Etymology
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rave (v.)

early 14c., raven, "to show signs of madness or delirium, to rage in speech," from Old French raver, variant of resver "to dream; wander here and there, prowl; behave madly, be crazy," a word of unknown origin (compare reverie). An identical (in form) verb meaning "to wander, stray, rove" dates from late 14c. in Scottish and northern dialect, and is probably from a Scandinavian word (such as Old Norse rafa). Sense of "talk about (something or someone) enthusiastically or immoderately" is recorded by 1704. Related: Raved; raving.

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rave (n.)

1590s, "frenzy, great excitement," from rave (v.). Meaning "temporary popular enthusiasm" is from 1902; that of "highly flattering review" is by 1926 (when it was noted as a Variety magazine word). By 1960 as "rowdy party;" rave-up was British slang for "wild party" from 1940; the specific sense of "mass party with loud, fast electronic music and often psychedelic drugs" is by 1989.

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raving (adj.)

late 15c., "delirious, frenzied," present-participle adjective from rave (v.). The sense of "remarkable, fit to excite admiration" is from 1841, hence slang superlative use.

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raver (n.)

c. 1400, ravere, "madman, maniac," agent noun from rave (v.). Meaning "attendee at a mass party" is from 1991. In Old French, the noun resveor meant "vagabond, night-prowler."

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reverie (n.)

mid-14c., reuerye, "wild conduct, frolic," from Old French reverie, resverie "revelry, rejoicing, wantonness, raving, delirium" (Modern French rêverie), from resver "to dream, wander, rave" (12c., Modern French rêver), a word of uncertain origin (also the source of rave).

The meaning "a daydream" also "fit of abstract musing, state of mental abstraction" is attested from 1650s, a reborrowing from French, which might explain why this old word in English has not been fully nativized as revery. "The most obvious external feature marking this state is the apparent unconsciousness or imperfect perception of external objects" [Century Dictionary]. As a type of instrumental musical composition, it is attested from 1880. Related: Reverist.

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rove (v.)

"to wander with no fixed destination," 1530s (earliest sense was "to shoot arrows at a mark selected at pleasure or at random," late 15c.); possibly a Midlands dialectal variant of northern English and Scottish rave "to wander, stray," from Middle English raven "to wander, stray, rove" (late 14c.). This is probably from Old Norse rafa "to wander, rove." Or it might be from Old French raver, a late 15c. variant of resver "to stray" (see rave (v.)). Influenced by rover, if not in part a back-formation from it. Related: Roved; roving.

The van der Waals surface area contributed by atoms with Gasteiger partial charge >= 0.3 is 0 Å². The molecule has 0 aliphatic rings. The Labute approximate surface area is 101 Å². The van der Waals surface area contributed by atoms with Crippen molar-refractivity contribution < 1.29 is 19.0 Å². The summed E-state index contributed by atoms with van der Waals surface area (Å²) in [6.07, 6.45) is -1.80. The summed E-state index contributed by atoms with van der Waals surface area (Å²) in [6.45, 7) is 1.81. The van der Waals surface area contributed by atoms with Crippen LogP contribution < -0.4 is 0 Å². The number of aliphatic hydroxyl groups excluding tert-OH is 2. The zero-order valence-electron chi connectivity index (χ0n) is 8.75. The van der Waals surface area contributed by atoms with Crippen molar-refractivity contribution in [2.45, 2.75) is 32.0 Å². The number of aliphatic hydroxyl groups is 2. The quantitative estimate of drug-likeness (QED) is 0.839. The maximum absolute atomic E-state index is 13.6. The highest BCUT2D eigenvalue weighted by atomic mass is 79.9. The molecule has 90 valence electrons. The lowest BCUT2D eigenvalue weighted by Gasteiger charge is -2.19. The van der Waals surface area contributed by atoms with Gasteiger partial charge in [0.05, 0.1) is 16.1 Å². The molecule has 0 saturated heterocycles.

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rampage (v.)

"rage or storm about," 1715, in Scottish, probably from Middle English verb ramp "rave, rush wildly about" (c. 1300), especially of beasts rearing on their hind legs, as if climbing, from Old French ramper (see ramp (v.), also see rampant). Related: Rampaged; rampaging.

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patch (n.2)

"fool, clown," 1540s, perhaps from Italian pazzo "fool," a word of unknown origin. Possibly from Old High German barzjan "to rave" [Klein]. But Buck says pazzo is originally euphemistic, and from Latin patiens "suffering," in medical use, "the patient." The form perhaps eas influenced by folk etymology derivation from patch (n.1), on notion of a fool's patched garb.

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rabid (adj.)

1610s, "furious, raving, behaving violently," from Latin rabidus "raging, furious, enraged; inspired; ungoverned; rabid," from rabere "be mad, rave" (see rage (v.)). The specific meaning "made mad by rabies" in English is recorded by 1804. Related: Rabidly; rabidness.

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rabies (n.)

"extremely fatal infectious disease of dogs, humans, and many other mammals," 1590s, from Latin rabies "madness, rage, fury," related to rabere "be mad, rave" (see rage (v.)). The mad-dog disease sense was a secondary meaning of the Latin noun. Known as hydrophobia (q.v.) in humans. Related: Rabietic.

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